There's a better way to fight homelessness
Albuquerque’s new approach to helping the homeless is all about self-worth.
It’s an uncharacteristically cloudy day in Albuquerque, New Mexico, and a haze hovers in front of the sun. At 7 a.m., William Cole is already energetic, buzzing around the parking lot of St. Martin’s Hospitality Center, Albuquerque’s largest homeless shelter, employment hub, and housing program. He’s getting ready to drive a big white Dodge van around the city, picking up panhandlers and offering them the opportunity to work for the day.
On this windy March morning, people are standing outside, waiting expectantly to see Cole and his van. Cole skillfully maneuvers through morning commuter traffic in downtown Albuquerque, picking up his first group at the post office at the corner of Broadway and Mountain, just a few blocks from St. Martin’s. Four people get in, rushing up to the van in order to secure their spaces. Cole hops out and fist-bumps them each in turn—“Hi, sir; good morning, ma’am”—loading any of their personal belongings in the back.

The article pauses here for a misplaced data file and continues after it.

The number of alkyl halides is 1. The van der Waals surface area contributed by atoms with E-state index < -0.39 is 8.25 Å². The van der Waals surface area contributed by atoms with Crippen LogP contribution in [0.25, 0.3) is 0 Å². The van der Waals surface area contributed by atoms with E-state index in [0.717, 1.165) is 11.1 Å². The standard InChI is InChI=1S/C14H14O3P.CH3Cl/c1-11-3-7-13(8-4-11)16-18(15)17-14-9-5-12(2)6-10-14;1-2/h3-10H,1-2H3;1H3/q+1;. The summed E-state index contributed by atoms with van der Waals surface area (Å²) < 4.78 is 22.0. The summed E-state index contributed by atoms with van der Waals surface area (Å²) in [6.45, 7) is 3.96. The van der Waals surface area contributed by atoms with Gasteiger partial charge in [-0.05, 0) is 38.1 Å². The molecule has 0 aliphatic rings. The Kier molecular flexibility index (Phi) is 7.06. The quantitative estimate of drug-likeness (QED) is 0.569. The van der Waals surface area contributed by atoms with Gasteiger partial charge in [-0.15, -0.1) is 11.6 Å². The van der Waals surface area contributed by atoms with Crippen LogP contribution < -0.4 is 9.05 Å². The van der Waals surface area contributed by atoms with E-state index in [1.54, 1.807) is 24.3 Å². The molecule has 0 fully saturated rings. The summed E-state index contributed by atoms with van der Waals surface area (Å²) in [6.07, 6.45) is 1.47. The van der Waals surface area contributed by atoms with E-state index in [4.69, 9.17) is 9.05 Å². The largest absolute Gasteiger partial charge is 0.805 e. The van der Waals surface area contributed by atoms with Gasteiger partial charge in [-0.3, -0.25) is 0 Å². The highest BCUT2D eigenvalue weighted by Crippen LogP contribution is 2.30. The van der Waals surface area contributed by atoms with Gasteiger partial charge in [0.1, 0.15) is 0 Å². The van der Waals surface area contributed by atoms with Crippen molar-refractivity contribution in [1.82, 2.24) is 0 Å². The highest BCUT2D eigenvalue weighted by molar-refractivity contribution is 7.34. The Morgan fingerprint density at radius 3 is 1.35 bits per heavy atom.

Five minutes later, he’s stopped in the Econo Lodge parking lot in the shadow of Interstate 25. A posse of three people hop in, then a few more come jogging over from the other side of Central Avenue, Albuquerque’s main drag. The van’s at capacity now with 10 workers. The radio’s playing a morning chat show, and participants talk to each other. There’s a low hum in the back rows, while Cole swaps stories with a young man in the front seat. Cole tells everyone to call him Will.
There’s A Better Way, a program that has operated since September 2015, brings an innovative solution to the problem of panhandling and homelessness in Albuquerque. In a city fraught with conflict between the homeless population, the police, and the community (James Boyd, a man suffering from schizophrenia and homelessness, was shot and killed by police officers there in 2014), the program offers people experiencing homelessness dignity, respect, and the opportunity to earn money. Under There’s A Better Way, nearly a dozen people per day become city workers. They receive $9 an hour, as well as breakfast, lunch, and connection to services that get them back on their feet. The program runs twice a week, on Tuesdays and Thursdays, and is supervised by Cole.